In an ominous sign, the IMF said Beijing might need to unleash fiscal stimulus “to avoid a sharp near-term growth slowdown that could derail the overarching reform agenda.”
But Gopinath, the IMF chief economist, said the Chinese economy was already showing some signs of recovered growth, which she described as “green shoots.”


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RBI to remain watchful on growth, financial stability: Das

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Mumbai: The Reserve Bank of India (RBI) will remain vigilant and strive to revive growth in Asia’s third-largest economy, as well as pushing to maintain macroeconomic, financial and price stability, its governor said in a speech.

India lost momentum in the final quarter of 2018, reducing its annual rate of economic growth to 6.6 percent, the slowest pace in five quarters and much less than expected.

But RBI Governor Shaktikanta Das said the country’s real gross domestic product (GDP) growth was expected to reach 7.2 per cent in the fiscal year to March 2020, which he described as the strongest among the world’s large economies.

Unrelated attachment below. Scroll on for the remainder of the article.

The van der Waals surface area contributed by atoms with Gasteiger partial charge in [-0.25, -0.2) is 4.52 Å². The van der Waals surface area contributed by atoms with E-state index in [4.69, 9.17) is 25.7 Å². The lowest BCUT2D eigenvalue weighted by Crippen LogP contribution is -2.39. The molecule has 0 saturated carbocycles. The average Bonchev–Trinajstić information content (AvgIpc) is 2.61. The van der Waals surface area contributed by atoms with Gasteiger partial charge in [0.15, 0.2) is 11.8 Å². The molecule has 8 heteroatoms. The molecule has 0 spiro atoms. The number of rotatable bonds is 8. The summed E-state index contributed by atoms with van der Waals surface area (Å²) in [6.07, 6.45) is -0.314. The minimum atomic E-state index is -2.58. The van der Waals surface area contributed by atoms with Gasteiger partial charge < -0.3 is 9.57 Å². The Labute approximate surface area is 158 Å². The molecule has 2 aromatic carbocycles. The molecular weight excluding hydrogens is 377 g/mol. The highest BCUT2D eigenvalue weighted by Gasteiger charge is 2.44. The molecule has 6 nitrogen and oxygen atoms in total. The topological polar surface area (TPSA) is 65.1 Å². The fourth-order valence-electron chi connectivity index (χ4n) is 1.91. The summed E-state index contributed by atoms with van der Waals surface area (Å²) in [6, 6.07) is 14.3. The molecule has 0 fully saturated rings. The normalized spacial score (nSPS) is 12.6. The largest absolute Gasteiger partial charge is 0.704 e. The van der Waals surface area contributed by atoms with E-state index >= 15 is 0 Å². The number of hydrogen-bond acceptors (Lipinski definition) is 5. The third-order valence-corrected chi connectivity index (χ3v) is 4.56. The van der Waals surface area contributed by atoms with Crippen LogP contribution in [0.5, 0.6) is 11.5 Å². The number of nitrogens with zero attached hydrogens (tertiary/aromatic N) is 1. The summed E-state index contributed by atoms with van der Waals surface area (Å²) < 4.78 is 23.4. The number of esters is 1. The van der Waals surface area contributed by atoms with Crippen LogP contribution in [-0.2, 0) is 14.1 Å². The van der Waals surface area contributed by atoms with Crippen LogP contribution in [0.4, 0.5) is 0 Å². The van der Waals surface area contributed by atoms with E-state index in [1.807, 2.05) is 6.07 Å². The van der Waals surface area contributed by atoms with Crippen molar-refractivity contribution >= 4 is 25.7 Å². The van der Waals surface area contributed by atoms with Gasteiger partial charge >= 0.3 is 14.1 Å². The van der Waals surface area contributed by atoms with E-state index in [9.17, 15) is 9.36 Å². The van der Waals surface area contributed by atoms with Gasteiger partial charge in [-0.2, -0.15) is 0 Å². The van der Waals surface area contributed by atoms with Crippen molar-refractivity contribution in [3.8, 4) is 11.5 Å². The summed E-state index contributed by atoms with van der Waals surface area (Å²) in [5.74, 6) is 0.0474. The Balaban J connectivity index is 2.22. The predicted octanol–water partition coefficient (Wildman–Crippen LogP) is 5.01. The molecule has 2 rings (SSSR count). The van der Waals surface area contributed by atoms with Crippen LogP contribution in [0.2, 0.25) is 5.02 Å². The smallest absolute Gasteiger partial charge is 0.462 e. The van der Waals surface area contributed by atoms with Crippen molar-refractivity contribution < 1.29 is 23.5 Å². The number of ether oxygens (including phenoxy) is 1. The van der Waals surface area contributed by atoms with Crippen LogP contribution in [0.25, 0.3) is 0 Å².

India’s annual retail inflation rate rose in March to 2.86 per cent, from 2.57 per cent in the previous month, but remained below the central bank’s target for an eighth straight month, increasing the chances for a key interest rate cut in June.

“Inflation has remained below target, averaging 3.6 per cent for the period under the inflation targeting framework so far,” Das said in the speech, uploaded on the RBI website early on Saturday. He said he was referring to the period from October 2016 to February 2019.